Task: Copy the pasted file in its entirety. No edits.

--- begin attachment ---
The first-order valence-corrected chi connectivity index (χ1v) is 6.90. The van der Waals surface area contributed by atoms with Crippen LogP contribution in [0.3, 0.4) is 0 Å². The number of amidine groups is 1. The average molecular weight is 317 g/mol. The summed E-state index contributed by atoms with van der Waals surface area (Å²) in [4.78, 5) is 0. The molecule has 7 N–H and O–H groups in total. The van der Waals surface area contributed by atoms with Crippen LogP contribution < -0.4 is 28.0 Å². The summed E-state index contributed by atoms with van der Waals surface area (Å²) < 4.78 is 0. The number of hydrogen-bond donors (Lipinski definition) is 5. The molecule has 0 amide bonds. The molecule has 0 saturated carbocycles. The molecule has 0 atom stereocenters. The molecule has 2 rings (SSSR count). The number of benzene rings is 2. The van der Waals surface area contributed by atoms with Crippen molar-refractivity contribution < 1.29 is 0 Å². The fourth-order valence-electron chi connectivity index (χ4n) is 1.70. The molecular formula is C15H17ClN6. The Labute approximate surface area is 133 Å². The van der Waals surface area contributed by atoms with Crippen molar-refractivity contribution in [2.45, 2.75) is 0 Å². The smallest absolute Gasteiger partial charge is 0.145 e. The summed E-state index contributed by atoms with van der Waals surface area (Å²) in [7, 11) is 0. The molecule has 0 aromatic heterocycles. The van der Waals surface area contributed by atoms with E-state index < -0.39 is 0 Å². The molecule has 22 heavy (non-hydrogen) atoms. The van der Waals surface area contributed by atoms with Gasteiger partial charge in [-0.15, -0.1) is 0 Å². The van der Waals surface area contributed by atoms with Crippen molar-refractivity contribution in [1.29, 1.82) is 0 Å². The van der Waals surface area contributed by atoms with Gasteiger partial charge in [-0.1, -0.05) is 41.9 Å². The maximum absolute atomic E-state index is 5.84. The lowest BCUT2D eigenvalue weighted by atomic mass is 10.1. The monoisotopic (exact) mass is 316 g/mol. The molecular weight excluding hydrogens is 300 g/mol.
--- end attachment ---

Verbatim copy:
The first-order valence-corrected chi connectivity index (χ1v) is 6.90. The van der Waals surface area contributed by atoms with Crippen LogP contribution in [0.3, 0.4) is 0 Å². The number of amidine groups is 1. The average molecular weight is 317 g/mol. The summed E-state index contributed by atoms with van der Waals surface area (Å²) in [4.78, 5) is 0. The molecule has 7 N–H and O–H groups in total. The van der Waals surface area contributed by atoms with Crippen LogP contribution < -0.4 is 28.0 Å². The summed E-state index contributed by atoms with van der Waals surface area (Å²) < 4.78 is 0. The number of hydrogen-bond donors (Lipinski definition) is 5. The molecule has 0 amide bonds. The molecule has 0 saturated carbocycles. The molecule has 0 atom stereocenters. The molecule has 2 rings (SSSR count). The number of benzene rings is 2. The van der Waals surface area contributed by atoms with Crippen molar-refractivity contribution < 1.29 is 0 Å². The fourth-order valence-electron chi connectivity index (χ4n) is 1.70. The molecular formula is C15H17ClN6. The Labute approximate surface area is 133 Å². The van der Waals surface area contributed by atoms with Crippen molar-refractivity contribution in [2.45, 2.75) is 0 Å². The smallest absolute Gasteiger partial charge is 0.145 e. The summed E-state index contributed by atoms with van der Waals surface area (Å²) in [7, 11) is 0. The molecule has 0 aromatic heterocycles. The van der Waals surface area contributed by atoms with E-state index < -0.39 is 0 Å². The molecule has 22 heavy (non-hydrogen) atoms. The van der Waals surface area contributed by atoms with Gasteiger partial charge in [-0.15, -0.1) is 0 Å². The van der Waals surface area contributed by atoms with Crippen molar-refractivity contribution in [1.29, 1.82) is 0 Å². The van der Waals surface area contributed by atoms with Gasteiger partial charge in [-0.1, -0.05) is 41.9 Å². The maximum absolute atomic E-state index is 5.84. The lowest BCUT2D eigenvalue weighted by atomic mass is 10.1. The monoisotopic (exact) mass is 316 g/mol. The molecular weight excluding hydrogens is 300 g/mol.